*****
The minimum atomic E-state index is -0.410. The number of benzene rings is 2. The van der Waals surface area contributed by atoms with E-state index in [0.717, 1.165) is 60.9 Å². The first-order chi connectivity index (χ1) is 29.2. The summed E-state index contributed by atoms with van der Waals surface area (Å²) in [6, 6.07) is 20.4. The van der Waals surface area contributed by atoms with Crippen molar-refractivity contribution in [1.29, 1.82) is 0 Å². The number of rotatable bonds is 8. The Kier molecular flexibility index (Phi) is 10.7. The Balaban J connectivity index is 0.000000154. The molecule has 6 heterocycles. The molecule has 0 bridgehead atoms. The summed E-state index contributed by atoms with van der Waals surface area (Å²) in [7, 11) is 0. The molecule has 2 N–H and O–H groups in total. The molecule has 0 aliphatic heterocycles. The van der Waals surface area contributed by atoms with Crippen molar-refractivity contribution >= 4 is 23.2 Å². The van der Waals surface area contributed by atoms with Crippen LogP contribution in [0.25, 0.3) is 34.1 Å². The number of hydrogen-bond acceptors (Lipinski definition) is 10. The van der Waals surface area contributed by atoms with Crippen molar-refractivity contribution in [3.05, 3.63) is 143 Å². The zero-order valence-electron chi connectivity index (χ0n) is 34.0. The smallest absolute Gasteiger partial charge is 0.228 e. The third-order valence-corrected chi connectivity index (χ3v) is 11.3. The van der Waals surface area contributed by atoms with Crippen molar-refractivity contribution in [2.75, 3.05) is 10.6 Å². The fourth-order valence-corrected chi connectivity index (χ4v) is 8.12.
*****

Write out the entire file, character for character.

The minimum atomic E-state index is -0.410. The number of benzene rings is 2. The van der Waals surface area contributed by atoms with E-state index in [0.717, 1.165) is 60.9 Å². The first-order chi connectivity index (χ1) is 29.2. The summed E-state index contributed by atoms with van der Waals surface area (Å²) in [6, 6.07) is 20.4. The van der Waals surface area contributed by atoms with Crippen molar-refractivity contribution in [1.29, 1.82) is 0 Å². The number of rotatable bonds is 8. The Kier molecular flexibility index (Phi) is 10.7. The Balaban J connectivity index is 0.000000154. The molecule has 6 heterocycles. The molecule has 0 bridgehead atoms. The summed E-state index contributed by atoms with van der Waals surface area (Å²) in [7, 11) is 0. The molecule has 2 N–H and O–H groups in total. The molecule has 0 aliphatic heterocycles. The van der Waals surface area contributed by atoms with Crippen molar-refractivity contribution >= 4 is 23.2 Å². The van der Waals surface area contributed by atoms with Crippen LogP contribution in [0.25, 0.3) is 34.1 Å². The number of hydrogen-bond acceptors (Lipinski definition) is 10. The van der Waals surface area contributed by atoms with Crippen molar-refractivity contribution in [3.05, 3.63) is 143 Å². The zero-order valence-electron chi connectivity index (χ0n) is 34.0. The smallest absolute Gasteiger partial charge is 0.228 e. The third-order valence-corrected chi connectivity index (χ3v) is 11.3. The van der Waals surface area contributed by atoms with Crippen molar-refractivity contribution in [2.75, 3.05) is 10.6 Å². The fourth-order valence-corrected chi connectivity index (χ4v) is 8.12.